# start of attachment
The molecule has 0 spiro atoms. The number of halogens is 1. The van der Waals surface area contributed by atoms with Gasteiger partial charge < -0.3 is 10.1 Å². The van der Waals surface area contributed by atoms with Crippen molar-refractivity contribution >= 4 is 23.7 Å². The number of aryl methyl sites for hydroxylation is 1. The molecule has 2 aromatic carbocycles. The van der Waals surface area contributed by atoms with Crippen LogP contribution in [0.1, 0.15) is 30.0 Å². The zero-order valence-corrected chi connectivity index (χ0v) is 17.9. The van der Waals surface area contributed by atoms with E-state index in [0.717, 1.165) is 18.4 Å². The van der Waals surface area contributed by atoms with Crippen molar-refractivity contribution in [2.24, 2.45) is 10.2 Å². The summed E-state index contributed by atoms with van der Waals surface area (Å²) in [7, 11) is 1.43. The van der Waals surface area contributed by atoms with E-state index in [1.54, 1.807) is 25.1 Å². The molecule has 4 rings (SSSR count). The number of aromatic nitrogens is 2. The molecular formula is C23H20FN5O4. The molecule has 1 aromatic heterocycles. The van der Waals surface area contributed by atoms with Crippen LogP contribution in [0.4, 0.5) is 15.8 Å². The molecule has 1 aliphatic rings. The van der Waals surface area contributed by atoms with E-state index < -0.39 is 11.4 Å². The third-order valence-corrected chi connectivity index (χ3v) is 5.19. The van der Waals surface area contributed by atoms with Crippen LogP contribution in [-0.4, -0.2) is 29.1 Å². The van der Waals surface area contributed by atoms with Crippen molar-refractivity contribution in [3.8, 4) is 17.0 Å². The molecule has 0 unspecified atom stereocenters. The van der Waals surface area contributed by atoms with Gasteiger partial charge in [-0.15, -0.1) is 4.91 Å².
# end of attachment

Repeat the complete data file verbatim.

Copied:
The molecule has 0 spiro atoms. The number of halogens is 1. The van der Waals surface area contributed by atoms with Gasteiger partial charge < -0.3 is 10.1 Å². The van der Waals surface area contributed by atoms with Crippen molar-refractivity contribution >= 4 is 23.7 Å². The number of aryl methyl sites for hydroxylation is 1. The molecule has 2 aromatic carbocycles. The van der Waals surface area contributed by atoms with Crippen LogP contribution in [0.1, 0.15) is 30.0 Å². The zero-order valence-corrected chi connectivity index (χ0v) is 17.9. The van der Waals surface area contributed by atoms with E-state index in [0.717, 1.165) is 18.4 Å². The van der Waals surface area contributed by atoms with Crippen molar-refractivity contribution in [2.24, 2.45) is 10.2 Å². The summed E-state index contributed by atoms with van der Waals surface area (Å²) in [7, 11) is 1.43. The van der Waals surface area contributed by atoms with E-state index in [1.54, 1.807) is 25.1 Å². The molecule has 4 rings (SSSR count). The number of aromatic nitrogens is 2. The molecular formula is C23H20FN5O4. The molecule has 1 aromatic heterocycles. The van der Waals surface area contributed by atoms with Crippen LogP contribution in [0.4, 0.5) is 15.8 Å². The molecule has 1 aliphatic rings. The van der Waals surface area contributed by atoms with E-state index < -0.39 is 11.4 Å². The third-order valence-corrected chi connectivity index (χ3v) is 5.19. The van der Waals surface area contributed by atoms with Crippen LogP contribution in [-0.4, -0.2) is 29.1 Å². The van der Waals surface area contributed by atoms with Crippen molar-refractivity contribution in [3.8, 4) is 17.0 Å². The molecule has 0 unspecified atom stereocenters. The van der Waals surface area contributed by atoms with Gasteiger partial charge in [-0.15, -0.1) is 4.91 Å².